Indian wars and pioneers of Texas / by John Henry Brown. Page: 283 of 894
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INDIAN WARS AND PIONEERS OF TEXAS.
conducted a literary and music school until 1844
when he emigrated to tie republic of Texas, an(
settled in Gonzales County, where he engaged ii
merchan(ising witlh Dr. Caleb S. Brown, who wa!
also from Mississippi. This copartnership con
tinued for twelve or thiirteen months. A man ol
rare personal magnetism, fine address and brilliant
talents, Mr. Braches soon took rank as one of the
ablest and most influential citizens of the community
and in scarcely more than a year (1842), was
elected to represent the district in the Texas congress.
While going to and returning from the seat
of government he first met his future wife and
shortly after the close of the session they were united
in the bonds of wedlock. He was a participant in
the battles of the Hondo, Plum Creek and the
Medina, and numerous Indian expeditions in which
he behaved himself with conspicuous gallantry.
Both Mr. and Mrs. Braches were members of the
Cumberland Presbyterian Church for many years
and were liberal contributors to schools and
churches. During his lifetime Mr. Braches devoted
many thousands of dollars to these purposes.
He died July 7th, 1889, at his home in Gonzales
County, admired and respected by a wide circle of
friends extending throughout Texas.
When Bowie started upon his San Saba expedition
Mrs. Braches liad beeves killed and dressed,
food cooked and a general supply of provisions
prepared for the use of his men on their march.
He wrote out and tendered her vouchers against the
Republic to cover the expense that she had incurred,
but thlese she refused to receive, saying that she
consi(lered it a pleasure as well as a duty to aid in a
movement designed for the protection of the homes
of the settlers to the full extent of her power and
that she could not tliink of receiving pay for such a
service. Sentiments equally unselfish and praiseworthy
inspired all her actions. A distinguished
Texian says of Mr. and Mrs. Braches: " After Mrs.
Braches' parents died she I)ecame a mothler to her
younger brothers and sisters, viz., Mary, who marrie(1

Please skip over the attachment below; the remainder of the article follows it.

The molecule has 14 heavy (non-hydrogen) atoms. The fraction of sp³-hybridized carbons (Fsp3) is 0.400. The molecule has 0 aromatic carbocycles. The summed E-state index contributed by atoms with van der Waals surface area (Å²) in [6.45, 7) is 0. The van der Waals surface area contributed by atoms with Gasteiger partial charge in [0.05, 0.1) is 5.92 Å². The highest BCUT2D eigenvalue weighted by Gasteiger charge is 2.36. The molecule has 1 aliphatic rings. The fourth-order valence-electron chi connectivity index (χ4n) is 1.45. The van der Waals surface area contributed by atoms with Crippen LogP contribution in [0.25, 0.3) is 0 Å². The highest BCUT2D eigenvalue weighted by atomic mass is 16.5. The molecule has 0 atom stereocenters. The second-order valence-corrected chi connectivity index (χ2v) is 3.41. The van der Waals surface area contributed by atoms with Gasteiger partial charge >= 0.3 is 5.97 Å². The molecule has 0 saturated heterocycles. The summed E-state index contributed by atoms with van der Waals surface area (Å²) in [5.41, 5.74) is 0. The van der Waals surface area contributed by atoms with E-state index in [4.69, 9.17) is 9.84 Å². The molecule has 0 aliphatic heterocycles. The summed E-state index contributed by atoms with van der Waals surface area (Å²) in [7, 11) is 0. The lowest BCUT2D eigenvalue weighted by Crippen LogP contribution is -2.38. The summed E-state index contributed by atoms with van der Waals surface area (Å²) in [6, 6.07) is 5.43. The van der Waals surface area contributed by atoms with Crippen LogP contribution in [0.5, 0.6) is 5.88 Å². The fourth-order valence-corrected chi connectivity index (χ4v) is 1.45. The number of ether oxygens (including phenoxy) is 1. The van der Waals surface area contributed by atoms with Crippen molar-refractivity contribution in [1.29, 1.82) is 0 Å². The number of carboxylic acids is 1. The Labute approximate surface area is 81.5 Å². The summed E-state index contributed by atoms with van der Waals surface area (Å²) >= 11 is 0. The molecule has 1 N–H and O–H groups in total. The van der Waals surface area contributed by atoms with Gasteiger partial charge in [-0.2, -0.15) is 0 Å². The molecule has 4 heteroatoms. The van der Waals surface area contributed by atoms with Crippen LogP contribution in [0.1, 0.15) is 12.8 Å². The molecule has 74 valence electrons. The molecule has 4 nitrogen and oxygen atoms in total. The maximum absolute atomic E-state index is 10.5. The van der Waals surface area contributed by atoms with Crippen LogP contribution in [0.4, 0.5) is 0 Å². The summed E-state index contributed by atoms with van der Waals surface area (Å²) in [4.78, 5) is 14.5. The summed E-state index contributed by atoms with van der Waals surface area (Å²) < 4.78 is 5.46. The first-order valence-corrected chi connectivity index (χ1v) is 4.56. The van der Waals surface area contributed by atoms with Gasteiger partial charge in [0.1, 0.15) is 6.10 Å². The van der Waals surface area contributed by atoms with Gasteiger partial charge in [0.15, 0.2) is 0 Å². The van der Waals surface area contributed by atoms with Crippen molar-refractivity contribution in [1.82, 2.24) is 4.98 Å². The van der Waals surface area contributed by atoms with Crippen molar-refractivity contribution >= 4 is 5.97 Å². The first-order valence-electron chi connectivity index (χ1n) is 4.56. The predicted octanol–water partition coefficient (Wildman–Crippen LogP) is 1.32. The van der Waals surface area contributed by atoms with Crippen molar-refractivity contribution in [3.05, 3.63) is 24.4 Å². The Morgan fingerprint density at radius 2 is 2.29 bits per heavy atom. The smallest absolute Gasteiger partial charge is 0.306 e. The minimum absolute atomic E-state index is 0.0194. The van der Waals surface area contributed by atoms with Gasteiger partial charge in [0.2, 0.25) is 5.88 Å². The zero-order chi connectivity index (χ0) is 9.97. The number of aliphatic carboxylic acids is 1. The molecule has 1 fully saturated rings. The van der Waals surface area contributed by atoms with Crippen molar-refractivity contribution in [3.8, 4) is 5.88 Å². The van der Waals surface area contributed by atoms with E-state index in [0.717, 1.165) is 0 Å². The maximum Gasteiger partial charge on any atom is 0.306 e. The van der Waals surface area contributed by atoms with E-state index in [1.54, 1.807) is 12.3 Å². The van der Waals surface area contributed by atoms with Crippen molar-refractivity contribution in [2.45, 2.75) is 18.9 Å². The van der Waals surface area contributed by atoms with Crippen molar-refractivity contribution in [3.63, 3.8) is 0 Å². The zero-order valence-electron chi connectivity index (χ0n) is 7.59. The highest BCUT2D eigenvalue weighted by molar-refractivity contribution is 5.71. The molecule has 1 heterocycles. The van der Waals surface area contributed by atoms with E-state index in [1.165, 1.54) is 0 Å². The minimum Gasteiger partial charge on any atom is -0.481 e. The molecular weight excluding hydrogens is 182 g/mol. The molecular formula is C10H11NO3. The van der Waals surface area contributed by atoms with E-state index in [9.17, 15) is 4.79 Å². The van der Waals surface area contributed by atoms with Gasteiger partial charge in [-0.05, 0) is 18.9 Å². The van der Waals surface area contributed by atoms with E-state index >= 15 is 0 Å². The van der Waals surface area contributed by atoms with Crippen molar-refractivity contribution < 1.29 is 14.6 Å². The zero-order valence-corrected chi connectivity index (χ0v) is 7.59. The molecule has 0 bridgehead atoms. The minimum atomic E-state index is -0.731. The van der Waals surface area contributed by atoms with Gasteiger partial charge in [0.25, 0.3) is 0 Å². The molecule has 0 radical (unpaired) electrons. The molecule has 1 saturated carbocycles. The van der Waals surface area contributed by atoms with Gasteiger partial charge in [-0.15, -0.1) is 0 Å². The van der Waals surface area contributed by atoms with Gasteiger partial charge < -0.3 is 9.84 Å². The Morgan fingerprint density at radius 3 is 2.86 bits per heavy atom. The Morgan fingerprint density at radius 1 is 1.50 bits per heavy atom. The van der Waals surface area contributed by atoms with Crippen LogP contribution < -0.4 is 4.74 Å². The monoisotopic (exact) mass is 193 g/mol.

John Smothers; Isabella, who married in lier
house in 1840, Gen. Henry E. McCullocll; Fannie,
who married in her house Mr. Gelhorn; Euphemia,
who married Wim. G. King, of Seguin; William,
who died young, and Travis H. Ashby, who
0 died after being a Captain in the Confederate
n " A braver or grander-hearted woman never trod
s the soil of Texas, and all of the survivors of those
early (lays, from San Antonio to the Colorado and
f from Texana and Victoria to the foot of the mount
tains, will attest the trutli of tllis statement.
Knowing her from boyhood and not having seen her
for a little over twenty years I willingly and conscientiously
pay this tribute to her. Mr. Braches,
for forty-six years, proved himself to he worthy to
be the husband of such a woman. It is needless
for me to speak of his character to those among
whom he so long lived. That he was a polished
and refined gentleman, of kindly heart, all will admit.
He was to have been my guest at the State
Fair last fall, but sickness prevented his coming.
My little grandchildren, inspired by the eulogies
of their grandparents, were sorely disappointed at
his not coning. In conclusion, I can only say that
I believe Charles Braches to have been incapable of
a mean or dishonorable act. IHe was, in the highest
sense, an honorable and benevolent man and
Mrs. Mary Jones, wife of Mr. H. K. Jones, of
Dilworth in Gonzales County, a station near the old
family homestead, is the only surviving child born
of this union. Mrs. Braches was the soul of patriotism
a lady of rare refinement and intelligence,
and her deeds of kindness and charities were innumerable.
Her grave will be watered by the tears
of the widow and orphan. IIcr life is a part of,
and interwoven with the most stirring period of
Texas history. To lier belongs the glory of a Roman
matron and the halo of a tender Christian mother.
She was one of tile best known, best beloved and
noblest of the noble Texian matrons who inspired
the men of earlier days to resistance to tyranny and
deeds of heroism and kept the fires of patriotism
brightly aglow upon thle hearthstones of the country.
At her home, to the time of her death, she
maintained that free and elegant hospitality that
made the South famous in olden time. Her name
deserves to be wreathed with imperishable immortelles
and to be inscribed upon one of the brightest
pages of the State's history. Peace to her ashes
and lasting honor to her memory.
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Brown, John Henry. Indian wars and pioneers of Texas / by John Henry Brown., book, 1880~; Austin, Tex.. (texashistory.unt.edu/ark:/67531/metapth6725/m1/283/: accessed November 20, 2017), University of North Texas Libraries, The Portal to Texas History, texashistory.unt.edu; .